Authorities in the United States, Germany, the Netherlands and the U.K. last week said they dismantled the “RSOCKS” botnet, a collection of millions of hacked devices that were sold as “proxies” to cybercriminals looking for ways to route their malicious traffic through someone else’s computer. While the coordinated action did not name the Russian hackers allegedly behind RSOCKS, KrebsOnSecurity has identified its owner as a 35-year-old Russian man living abroad who also runs the world’s top spam forum.
According to a statement by the U.S. Department of Justice, RSOCKS offered clients access to IP addresses assigned to devices that had been hacked:
“A cybercriminal who wanted to utilize the RSOCKS platform could use a web browser to navigate to a web-based ‘storefront’ (i.e., a public web site that allows users to purchase access to the botnet), which allowed the customer to pay to rent access to a pool of proxies for a specified daily, weekly, or monthly time period. The cost for access to a pool of RSOCKS proxies ranged from $30 per day for access to 2,000 proxies to $200 per day for access to 90,000 proxies.”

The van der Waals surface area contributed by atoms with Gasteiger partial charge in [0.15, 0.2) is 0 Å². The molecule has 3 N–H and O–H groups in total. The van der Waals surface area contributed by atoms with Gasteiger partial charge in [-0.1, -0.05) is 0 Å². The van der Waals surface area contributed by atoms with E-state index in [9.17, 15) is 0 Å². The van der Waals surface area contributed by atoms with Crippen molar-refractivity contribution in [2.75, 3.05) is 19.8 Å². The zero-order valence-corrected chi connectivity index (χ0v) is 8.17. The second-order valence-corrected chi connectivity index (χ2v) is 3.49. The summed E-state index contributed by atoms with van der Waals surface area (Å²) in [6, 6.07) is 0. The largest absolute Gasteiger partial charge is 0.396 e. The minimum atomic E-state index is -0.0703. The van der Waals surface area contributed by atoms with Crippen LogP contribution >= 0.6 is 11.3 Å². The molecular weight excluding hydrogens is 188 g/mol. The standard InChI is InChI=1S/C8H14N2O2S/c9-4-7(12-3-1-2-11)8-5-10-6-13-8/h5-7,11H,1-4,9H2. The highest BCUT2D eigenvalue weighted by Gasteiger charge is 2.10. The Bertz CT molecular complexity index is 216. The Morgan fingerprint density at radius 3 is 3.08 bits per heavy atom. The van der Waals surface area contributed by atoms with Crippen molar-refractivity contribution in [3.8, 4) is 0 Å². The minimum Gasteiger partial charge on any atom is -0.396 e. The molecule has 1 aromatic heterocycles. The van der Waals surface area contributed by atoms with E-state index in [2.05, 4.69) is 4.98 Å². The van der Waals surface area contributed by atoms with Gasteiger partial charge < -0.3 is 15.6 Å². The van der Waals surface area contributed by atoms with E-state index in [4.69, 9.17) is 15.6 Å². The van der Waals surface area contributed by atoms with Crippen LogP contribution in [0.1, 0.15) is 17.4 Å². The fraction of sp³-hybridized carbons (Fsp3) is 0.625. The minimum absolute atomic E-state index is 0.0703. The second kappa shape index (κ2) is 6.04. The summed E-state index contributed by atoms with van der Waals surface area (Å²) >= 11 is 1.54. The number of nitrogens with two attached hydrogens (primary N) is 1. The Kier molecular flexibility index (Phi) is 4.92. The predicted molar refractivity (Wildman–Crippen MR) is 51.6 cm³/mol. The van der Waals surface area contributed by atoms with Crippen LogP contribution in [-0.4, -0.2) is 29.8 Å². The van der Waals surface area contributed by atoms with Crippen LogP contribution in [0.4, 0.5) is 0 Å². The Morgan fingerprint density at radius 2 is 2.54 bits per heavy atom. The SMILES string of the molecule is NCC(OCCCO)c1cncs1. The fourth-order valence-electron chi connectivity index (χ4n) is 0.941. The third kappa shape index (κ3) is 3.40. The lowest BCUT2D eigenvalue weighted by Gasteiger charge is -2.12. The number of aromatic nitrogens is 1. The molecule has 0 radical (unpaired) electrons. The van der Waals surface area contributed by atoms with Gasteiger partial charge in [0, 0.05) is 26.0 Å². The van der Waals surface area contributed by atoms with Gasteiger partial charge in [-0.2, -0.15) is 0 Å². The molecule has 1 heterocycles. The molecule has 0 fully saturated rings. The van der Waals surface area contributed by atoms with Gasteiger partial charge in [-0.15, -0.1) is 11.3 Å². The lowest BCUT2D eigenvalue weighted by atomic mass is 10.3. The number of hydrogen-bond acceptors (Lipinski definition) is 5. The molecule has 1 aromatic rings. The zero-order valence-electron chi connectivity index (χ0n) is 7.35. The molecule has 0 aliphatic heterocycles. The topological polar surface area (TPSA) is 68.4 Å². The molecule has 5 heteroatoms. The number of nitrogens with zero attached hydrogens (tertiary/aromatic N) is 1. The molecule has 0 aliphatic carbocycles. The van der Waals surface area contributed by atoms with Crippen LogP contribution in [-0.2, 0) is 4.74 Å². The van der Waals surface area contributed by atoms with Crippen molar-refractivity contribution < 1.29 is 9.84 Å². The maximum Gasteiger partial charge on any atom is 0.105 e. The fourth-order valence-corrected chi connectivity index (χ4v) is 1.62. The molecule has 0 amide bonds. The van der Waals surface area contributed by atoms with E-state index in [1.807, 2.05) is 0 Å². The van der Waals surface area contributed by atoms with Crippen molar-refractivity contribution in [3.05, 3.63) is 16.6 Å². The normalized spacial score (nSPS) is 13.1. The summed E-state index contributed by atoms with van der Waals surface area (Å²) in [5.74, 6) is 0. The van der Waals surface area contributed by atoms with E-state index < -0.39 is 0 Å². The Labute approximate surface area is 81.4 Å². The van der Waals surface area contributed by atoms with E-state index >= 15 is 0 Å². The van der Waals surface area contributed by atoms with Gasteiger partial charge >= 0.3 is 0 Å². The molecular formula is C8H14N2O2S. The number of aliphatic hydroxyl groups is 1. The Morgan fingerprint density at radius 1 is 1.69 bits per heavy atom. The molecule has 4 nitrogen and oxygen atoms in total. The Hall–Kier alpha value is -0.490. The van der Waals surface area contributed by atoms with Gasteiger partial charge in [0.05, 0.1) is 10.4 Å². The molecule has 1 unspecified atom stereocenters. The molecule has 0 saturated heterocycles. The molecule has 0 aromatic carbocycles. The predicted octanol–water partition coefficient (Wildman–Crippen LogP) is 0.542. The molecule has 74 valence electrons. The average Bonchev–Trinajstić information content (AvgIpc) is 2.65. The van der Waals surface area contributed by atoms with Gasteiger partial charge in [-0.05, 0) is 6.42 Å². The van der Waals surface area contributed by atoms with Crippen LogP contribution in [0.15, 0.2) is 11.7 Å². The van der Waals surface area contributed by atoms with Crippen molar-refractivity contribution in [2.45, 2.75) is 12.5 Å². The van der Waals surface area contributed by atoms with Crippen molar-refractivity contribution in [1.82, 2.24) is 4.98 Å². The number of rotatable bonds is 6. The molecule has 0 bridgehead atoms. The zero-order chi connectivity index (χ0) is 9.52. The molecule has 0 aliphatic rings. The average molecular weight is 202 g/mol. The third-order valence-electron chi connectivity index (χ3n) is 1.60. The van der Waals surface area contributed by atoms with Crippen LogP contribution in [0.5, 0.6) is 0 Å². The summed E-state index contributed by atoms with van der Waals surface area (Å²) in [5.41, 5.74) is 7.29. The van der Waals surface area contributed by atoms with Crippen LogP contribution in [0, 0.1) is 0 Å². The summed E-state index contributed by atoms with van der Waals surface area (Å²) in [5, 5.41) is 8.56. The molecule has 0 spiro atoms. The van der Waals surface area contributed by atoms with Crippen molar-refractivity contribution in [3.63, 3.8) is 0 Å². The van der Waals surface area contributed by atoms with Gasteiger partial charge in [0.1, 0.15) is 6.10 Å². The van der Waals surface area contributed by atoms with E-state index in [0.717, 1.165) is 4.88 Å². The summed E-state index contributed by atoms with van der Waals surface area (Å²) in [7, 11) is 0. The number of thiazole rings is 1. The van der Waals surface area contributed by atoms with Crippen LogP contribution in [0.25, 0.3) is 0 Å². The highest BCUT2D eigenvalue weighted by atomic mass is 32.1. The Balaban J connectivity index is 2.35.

The DOJ’s statement doesn’t mention that RSOCKS has been in operation since 2014, when access to the web store for the botnet was first advertised on multiple Russian-language cybercrime forums.
The user “RSOCKS” on the Russian crime forum Verified changed his name to RSOCKS from a previous handle: “Stanx,” whose very first sales thread on Verified in 2016 quickly ran afoul of the forum’s rules and prompted a public chastisement by the forum’s administrator.
Verified was hacked twice in the past few years, and each time the private messages of all users on the forum were leaked. Those messages show that after being warned of his forum infraction, Stanx sent a private message to the Verified administrator detailing his cybercriminal bona fides.
“I am the owner of the RUSdot forum (former Spamdot),” Stanx wrote in Sept. 2016. “In spam topics, people know me as a reliable person.”
RUSdot is the successor forum to Spamdot, a far more secretive and restricted forum where most of the world’s top spammers, virus writers and cybercriminals collaborated for years before the community’s implosion in 2010. Even today, the RUSdot Mailer is advertised for sale at the top of the RUSdot community forum.
Stanx said he was a longtime member of several major forums, including the Russian hacker forum Antichat (since 2005), and the Russian crime forum Exploit (since April 2013). In an early post to Antichat in January 2005, Stanx disclosed that he is from Omsk, a large city in the Siberian region of Russia.
According to the cyber intelligence firm Intel 471, the user Stanx indeed registered on Exploit in 2013, using the email address email@example.com, and the ICQ number 399611. A search in Google for that ICQ number turns up a cached version of a Vkontakte profile for a Denis “Neo” Kloster, from Omsk, Russia. Continue reading